fin24, 13 November, 2017.
Johannesburg – Struggling power utility Eskom’s poor governance has left it teetering on the edge of insolvency, with only R1.2bn of liquidity reserves expected to be in hand at the end of the month.
Eskom’s latest report to its shareholder representative, Public Enterprises Minister Lynne Brown, showed that the state utility’s liquidity is fast drying up, as it struggles to raise funds in an unsympathetic market.
The report for the second quarter of 2017 painted an alarming picture of funding difficulties and declining liquidity, primarily driven by perceptions of poor governance.
Most importantly, the report, which has been viewed by EE Publishers and Fin24, raised issues of Eskom’s status as a going concern by its auditors. In the report, Eskom tells Brown that its governance issues are having a negative impact on financial sustainability and the utility’s ability to keep going.
Several key Eskom executives, including suspended chief financial officer Anoj Singh, ex-Eskom boss Brian Molefe and suspended executive Matshela Koko are being investigated for their role in state capture at the state utility, while parliament has heard shocking revelations of how looting took place at Eskom with the assistance of key executives.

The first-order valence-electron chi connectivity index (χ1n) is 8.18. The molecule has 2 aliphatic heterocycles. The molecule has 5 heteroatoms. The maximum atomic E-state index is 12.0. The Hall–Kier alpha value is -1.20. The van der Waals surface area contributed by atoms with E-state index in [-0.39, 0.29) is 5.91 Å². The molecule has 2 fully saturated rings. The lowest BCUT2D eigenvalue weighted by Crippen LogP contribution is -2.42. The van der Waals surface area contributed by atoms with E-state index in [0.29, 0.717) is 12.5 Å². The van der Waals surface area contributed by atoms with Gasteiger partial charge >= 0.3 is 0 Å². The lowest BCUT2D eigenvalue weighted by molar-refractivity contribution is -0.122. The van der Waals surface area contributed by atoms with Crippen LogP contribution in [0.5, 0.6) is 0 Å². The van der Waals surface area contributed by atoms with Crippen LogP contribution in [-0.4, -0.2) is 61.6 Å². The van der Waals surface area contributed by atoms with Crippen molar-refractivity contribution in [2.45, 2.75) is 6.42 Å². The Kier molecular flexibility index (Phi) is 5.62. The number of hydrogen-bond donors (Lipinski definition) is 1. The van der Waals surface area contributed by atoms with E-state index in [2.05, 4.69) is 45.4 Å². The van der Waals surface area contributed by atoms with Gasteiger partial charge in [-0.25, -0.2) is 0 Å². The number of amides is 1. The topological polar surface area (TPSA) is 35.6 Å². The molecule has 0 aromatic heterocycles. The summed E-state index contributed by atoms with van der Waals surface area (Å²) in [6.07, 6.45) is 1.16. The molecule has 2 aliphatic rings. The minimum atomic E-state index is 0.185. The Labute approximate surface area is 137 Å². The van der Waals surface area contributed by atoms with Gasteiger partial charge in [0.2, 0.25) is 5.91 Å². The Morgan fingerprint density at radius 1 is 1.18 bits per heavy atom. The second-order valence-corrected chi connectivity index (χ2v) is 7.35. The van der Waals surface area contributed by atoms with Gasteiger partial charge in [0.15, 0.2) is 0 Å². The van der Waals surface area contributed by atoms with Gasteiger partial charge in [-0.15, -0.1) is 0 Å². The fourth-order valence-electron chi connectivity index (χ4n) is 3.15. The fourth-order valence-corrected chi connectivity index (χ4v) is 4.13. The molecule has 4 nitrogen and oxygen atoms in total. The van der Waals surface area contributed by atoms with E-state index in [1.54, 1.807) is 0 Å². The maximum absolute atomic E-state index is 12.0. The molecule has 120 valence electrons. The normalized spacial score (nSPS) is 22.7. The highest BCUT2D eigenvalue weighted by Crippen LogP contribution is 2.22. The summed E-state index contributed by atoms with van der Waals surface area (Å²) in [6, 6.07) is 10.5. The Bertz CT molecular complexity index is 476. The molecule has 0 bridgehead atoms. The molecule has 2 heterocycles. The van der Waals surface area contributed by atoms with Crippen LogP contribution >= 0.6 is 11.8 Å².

Eskom spokesperson Khulu Phasiwe told Fin24 that drawdowns from committed facility agreements are being expedited to improve liquidity as a main priority. He added that investors had told Eskom that the parliamentary inquiry was vital in revealing issues that need to be dealt with.
“Once in the open, a way forward can be paved for addressing the issues and potential future investment.”
Asked about whether the reinstatement of Koko was a risk to Eskom, Phasiwe said the indication from investors is that a stable management structure is required to access additional funding.
Ministerial spokesperson Colin Cruywagen said Brown as a practice did not comment on correspondence between her and other parties, including state owned enterprises.
“This is an Eskom operational matter,” he said.
Only R1.2bn left in the kitty
The reports showed that the state utility will only have R1.2bn cash in hand at the end November 2017 against a target of R20bn.